Cannon's was not an isolated case. From 1972 until 1991, a group of Chicago cops under Commissioner John Burge illegally tortured between 120 and 200 victims. A hundred of them were African American men. This suggests the torture was racially motivated, in the same sense that railing lines of coke every other day suggests you might be an addict. Here's how Darrell described one aspect of his torture:
"The officer with the pump shotgun played Russian [Roulette] on me, showing me a shotgun shell, then turning his back to me, saying, 'Listen Nigger,' and all I could see was his back, and not the shotgun or the shell, and I heard two clicks of the shotgun being [loaded]. Then he turned to face me, forcing the barrel into my mouth, saying, 'Nigger! Are you going to tell us where A.D. is?'"
Darrell also alleges that they repeatedly shocked his testicles with a cattle prod. If you've seen The Deer Hunter, all of this may sound dismally familiar. There may be a reason for that: Chief Burge had been an intelligence officer in Vietnam, which is generally thought to have had some bearing on his tactics. If you ignore all the horrifying civil rights violations, the whole situation sounds like the setup for six seasons of HBO gold. You've got a military veteran cop who comes back home to a city in the grip of a terrifying, powerful new gang. Legal methods can't stop them, so he turns to the skills he learned fighting America's enemies. This time, the war is personal.
But alas, we live in the real world. Justice was not done. Instead, Chicago wound up with a secret torture program that would've made the CIA proud. It was clear to Darrell that the whole process was so practiced that it was almost professional. "These people were very good at what they did. These people had -- John Burge had been trained, he worked at POW camps, and he knew how to extract information -- whether it be true or false -- from VCs when he was in the Army. And he took these same torture tactics back to Chicago, and he got on the police department, and he applied that. He got an all-white crew who believed like he believed, that niggers had no rights, and whatever they wanted to do to us was fair game."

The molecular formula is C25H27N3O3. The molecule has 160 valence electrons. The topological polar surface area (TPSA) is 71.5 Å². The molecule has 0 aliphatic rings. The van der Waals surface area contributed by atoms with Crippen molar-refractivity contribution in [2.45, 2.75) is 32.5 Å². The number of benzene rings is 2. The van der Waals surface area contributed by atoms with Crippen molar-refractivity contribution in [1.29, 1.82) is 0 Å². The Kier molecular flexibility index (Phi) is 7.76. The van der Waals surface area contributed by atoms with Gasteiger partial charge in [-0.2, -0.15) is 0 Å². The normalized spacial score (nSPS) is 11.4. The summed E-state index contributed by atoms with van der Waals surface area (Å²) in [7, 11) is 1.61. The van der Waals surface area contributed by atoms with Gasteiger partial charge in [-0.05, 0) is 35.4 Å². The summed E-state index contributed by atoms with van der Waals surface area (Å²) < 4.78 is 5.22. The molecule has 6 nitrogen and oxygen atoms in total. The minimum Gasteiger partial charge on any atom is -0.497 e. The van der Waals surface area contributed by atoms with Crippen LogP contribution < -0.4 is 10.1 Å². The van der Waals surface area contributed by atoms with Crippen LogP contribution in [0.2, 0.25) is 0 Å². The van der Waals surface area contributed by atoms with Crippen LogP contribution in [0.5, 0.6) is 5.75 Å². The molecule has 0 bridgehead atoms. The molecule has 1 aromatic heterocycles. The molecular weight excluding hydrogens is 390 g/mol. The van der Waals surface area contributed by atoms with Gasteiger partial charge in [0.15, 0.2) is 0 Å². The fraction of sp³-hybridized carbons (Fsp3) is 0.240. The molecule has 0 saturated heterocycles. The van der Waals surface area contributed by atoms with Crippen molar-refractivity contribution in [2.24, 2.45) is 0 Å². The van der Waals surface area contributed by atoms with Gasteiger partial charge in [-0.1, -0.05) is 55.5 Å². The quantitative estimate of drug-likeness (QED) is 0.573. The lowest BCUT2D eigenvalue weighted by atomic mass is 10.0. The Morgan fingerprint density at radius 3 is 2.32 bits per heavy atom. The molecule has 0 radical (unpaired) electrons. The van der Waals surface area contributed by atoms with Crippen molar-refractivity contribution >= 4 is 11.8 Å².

Science is pretty clear that torture doesn't work for obtaining actual useful information. But it does a great job of making people say whatever you want them to say. "First of all, you have to understand one thing: The human body is only able to take so much before you'll do anything to stop what is happening to you at the time ... There is no one who can withstand total torture in the matter of which I did without at some point breaking down. Nobody."
Darrell confessed to the murder he hadn't committed. That's what you do when people electrocute your testicles until you say the right words. "You don't keep a diagram or a journal on exactly when it was you couldn't take anymore. I just know that during the process of being tortured, I took all I could, until I couldn't take anymore, and at that point I made a statement, 'I'll tell you anything you want to hear.'"
There Was A Whole Hidden Conspiracy That Took Decades To Dismantle
Darrell signed a confession. He went to trial, and immediately told his lawyer what had happened. His lawyer had him draw out his recollection of the torture. Warning: Graphic frowny faces to follow.
Darrell was convicted in 1984. In 1986, he filed a handwritten complaint. "I was willing to do whatever I needed to do to prove my case, that I had been tortured by some sadistic racist white detectives. I filed a lawsuit on my own, of having been tortured by the city of Chicago. And I did a lot of studying in the law library, and that is what led to me filing that particular suit."
He was offered $3,000 if he'd settle out of court. He refused, because that isn't a whole lot of use when you're still locked up for a murder you didn't commit. We guess you could buy a lot of prison ramen with it, but that's not much comfort. "I sent a letter to the judge, [saying] that I would like another attorney appointed, because the one that I had had already been defeated before I even stepped into the court. He was already telling me to accept this settlement, that it was my word against three detectives. I felt that he definitely wasn't going to adequately represent me, so I filed a motion with the judge. The judge refused to grant me a new attorney, and told me I could keep the one I got, or else go pro se, and at the time, I knew nothing about the law in terms of being able to represent myself in court."